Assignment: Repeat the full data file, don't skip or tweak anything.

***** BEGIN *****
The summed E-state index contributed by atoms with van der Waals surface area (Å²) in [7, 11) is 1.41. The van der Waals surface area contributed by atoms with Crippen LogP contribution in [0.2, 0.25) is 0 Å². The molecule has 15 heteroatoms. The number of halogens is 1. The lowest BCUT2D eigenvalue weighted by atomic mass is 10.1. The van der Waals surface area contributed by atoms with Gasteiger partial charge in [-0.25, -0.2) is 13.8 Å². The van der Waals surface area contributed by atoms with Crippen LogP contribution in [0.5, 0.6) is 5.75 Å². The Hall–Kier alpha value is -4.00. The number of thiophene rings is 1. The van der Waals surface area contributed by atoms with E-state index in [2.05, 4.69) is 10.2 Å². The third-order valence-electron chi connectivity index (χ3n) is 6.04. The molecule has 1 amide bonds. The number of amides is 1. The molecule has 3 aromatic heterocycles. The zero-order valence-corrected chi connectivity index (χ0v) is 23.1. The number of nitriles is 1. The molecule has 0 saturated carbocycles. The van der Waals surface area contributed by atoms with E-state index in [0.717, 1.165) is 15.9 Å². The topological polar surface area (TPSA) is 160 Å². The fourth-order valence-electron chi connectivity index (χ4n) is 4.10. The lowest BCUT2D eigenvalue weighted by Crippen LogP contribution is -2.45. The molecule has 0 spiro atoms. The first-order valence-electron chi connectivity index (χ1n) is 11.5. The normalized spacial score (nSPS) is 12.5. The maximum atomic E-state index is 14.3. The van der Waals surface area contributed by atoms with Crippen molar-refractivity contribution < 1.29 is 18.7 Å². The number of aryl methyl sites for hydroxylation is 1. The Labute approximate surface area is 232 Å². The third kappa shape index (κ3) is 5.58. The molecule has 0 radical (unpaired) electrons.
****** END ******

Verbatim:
The summed E-state index contributed by atoms with van der Waals surface area (Å²) in [7, 11) is 1.41. The van der Waals surface area contributed by atoms with Crippen LogP contribution in [0.2, 0.25) is 0 Å². The molecule has 15 heteroatoms. The number of halogens is 1. The lowest BCUT2D eigenvalue weighted by atomic mass is 10.1. The van der Waals surface area contributed by atoms with Gasteiger partial charge in [-0.25, -0.2) is 13.8 Å². The van der Waals surface area contributed by atoms with Crippen LogP contribution in [0.5, 0.6) is 5.75 Å². The Hall–Kier alpha value is -4.00. The number of thiophene rings is 1. The van der Waals surface area contributed by atoms with E-state index in [2.05, 4.69) is 10.2 Å². The third-order valence-electron chi connectivity index (χ3n) is 6.04. The molecule has 1 amide bonds. The number of amides is 1. The molecule has 3 aromatic heterocycles. The zero-order valence-corrected chi connectivity index (χ0v) is 23.1. The number of nitriles is 1. The molecule has 0 saturated carbocycles. The van der Waals surface area contributed by atoms with E-state index in [0.717, 1.165) is 15.9 Å². The topological polar surface area (TPSA) is 160 Å². The fourth-order valence-electron chi connectivity index (χ4n) is 4.10. The lowest BCUT2D eigenvalue weighted by Crippen LogP contribution is -2.45. The molecule has 0 spiro atoms. The first-order valence-electron chi connectivity index (χ1n) is 11.5. The normalized spacial score (nSPS) is 12.5. The maximum atomic E-state index is 14.3. The van der Waals surface area contributed by atoms with Crippen molar-refractivity contribution < 1.29 is 18.7 Å². The number of aryl methyl sites for hydroxylation is 1. The Labute approximate surface area is 232 Å². The third kappa shape index (κ3) is 5.58. The molecule has 0 radical (unpaired) electrons.